Yesterday, I had two interactions with people from the Association for the Blind and Visually Impaired (ABVI). I had an appointment with a Home Rehab specialist to come to my house, after work, to show me some products and see what assistance I might need.
Before I met with her, however, I received a call from a Mobility Trainer (Casey). He has called me several times, but I have always avoided his call. Not on purpose, of course, but each time I have been glad to see that I missed his call. I know that Mobility Training is part of my transition, but it is the part that I most dread. I can’t imagine myself walking with a blind person’s cane. That being said, I have noticed that I cling to John’s arm when we go out at night. It would be nice to be more independent when I am walking in low light.
My conversation with Casey was very nice. He told me that his job is not to push me into anything. He seemed to understand that Mobility Training is a hard step for me. He reassured me that he simply will give me an assessment and we will talk about what mobility training might be helpful for me. He, himself, has trouble with night blindness, so he understands that I have issues in dim light. He was so nice and I am looking forward to my appointment with him later in the week.
After work, I met with the Home Rehab specialist at my house. I had met her before, one day when I was at ABVI. She brought me a couple of products and showed me a few additional options. One item that she brought me was a “talking” alarm clock. When I push a button, it announces the time. This will be helpful to me. With my contacts out, I can see nothing. When I wake up in the middle of the night, I have no way of telling what time it is. Now, I will just have to push a button and I will know. I don’t know how much John will like this product, but I am really going to like it. She also gave me a few products to make cooking easier. She put these plastic “bumps” on my microwave and washer and dryer, so I can know the settings by feel instead of trying to see if they are set correctly. Those little bumps are a godsend.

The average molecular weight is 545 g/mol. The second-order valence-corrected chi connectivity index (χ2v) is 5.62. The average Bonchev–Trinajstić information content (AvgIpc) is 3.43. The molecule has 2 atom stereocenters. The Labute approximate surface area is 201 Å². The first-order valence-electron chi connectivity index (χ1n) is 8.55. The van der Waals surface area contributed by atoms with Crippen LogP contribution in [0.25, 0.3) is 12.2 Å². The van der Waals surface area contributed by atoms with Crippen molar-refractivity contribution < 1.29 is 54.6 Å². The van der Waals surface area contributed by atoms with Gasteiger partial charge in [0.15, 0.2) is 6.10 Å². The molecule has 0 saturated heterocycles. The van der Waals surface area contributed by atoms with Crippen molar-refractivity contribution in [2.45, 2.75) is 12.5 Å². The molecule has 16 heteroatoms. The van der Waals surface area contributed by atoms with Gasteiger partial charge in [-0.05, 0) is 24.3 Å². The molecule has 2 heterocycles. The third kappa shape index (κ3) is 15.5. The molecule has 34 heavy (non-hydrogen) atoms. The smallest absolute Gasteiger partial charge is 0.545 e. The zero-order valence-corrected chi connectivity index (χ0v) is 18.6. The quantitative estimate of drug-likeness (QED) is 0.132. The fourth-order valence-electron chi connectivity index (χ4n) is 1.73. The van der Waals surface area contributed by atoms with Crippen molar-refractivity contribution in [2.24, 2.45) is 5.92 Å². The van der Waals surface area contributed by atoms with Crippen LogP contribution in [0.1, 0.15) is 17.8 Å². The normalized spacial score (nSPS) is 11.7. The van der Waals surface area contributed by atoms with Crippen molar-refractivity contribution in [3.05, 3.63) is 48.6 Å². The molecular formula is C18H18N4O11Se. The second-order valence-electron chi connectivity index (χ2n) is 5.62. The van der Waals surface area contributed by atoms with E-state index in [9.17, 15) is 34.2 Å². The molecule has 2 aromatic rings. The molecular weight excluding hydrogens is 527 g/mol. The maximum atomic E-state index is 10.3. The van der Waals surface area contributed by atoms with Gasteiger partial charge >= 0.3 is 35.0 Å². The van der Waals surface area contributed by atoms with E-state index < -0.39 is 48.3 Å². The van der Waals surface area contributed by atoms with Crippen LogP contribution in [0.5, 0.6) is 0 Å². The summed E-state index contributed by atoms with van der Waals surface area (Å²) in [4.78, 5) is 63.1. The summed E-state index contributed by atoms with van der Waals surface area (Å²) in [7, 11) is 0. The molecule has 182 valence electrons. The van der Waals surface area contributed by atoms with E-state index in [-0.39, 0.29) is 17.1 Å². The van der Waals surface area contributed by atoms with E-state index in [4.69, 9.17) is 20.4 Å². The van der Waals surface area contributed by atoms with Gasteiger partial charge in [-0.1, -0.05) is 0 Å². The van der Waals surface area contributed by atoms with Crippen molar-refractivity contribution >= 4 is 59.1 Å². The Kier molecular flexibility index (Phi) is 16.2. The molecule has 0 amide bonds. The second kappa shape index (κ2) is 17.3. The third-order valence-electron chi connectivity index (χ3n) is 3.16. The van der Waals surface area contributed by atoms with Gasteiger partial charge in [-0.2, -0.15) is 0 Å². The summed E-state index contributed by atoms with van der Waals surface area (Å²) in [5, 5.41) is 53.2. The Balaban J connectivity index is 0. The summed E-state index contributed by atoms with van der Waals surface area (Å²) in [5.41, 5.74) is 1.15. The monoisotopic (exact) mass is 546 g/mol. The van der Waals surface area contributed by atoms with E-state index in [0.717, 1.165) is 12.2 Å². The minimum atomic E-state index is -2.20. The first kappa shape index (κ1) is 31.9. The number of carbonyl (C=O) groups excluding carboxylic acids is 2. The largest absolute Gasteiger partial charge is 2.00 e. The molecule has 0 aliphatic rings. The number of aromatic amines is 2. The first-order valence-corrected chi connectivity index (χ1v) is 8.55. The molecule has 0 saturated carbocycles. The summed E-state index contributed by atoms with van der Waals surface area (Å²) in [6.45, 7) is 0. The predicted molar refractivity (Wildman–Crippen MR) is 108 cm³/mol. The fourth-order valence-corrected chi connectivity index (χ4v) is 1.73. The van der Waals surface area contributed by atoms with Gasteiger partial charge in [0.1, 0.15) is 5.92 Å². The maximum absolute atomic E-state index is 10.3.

We talked about how my low vision has affected my life at home and I shared that the thing I miss most is sewing and needlework. I showed her a quilt that I made, which is hanging up in our dining room. She told me that there is no reason that we can not find accommodations so that I can sew. In fact, ABVI does contract sewing on site. She is going to talk with the head of that department to see what products can get me sewing again. I am so excited at the prospect of sewing again! It would be a dream come true.
Both of my interactions with people from ABVI exceeded expectations. I did not feel overwhelmed, not by all the product choices or by talk of mobility training. Maybe I am getting used to the idea that I need help. Maybe I see the benefit of regaining even more independence. Whatever the reason, I look forward to the day when the rest of my assistive technology come through for work (in addition to my ZoomText) and my low tech items for home are delivered. Not so much the mobility training, but at least I am no longer dreading meeting with the Trainer. I am blessed to have this organization so close to my home and work and to be able to work with such nice people.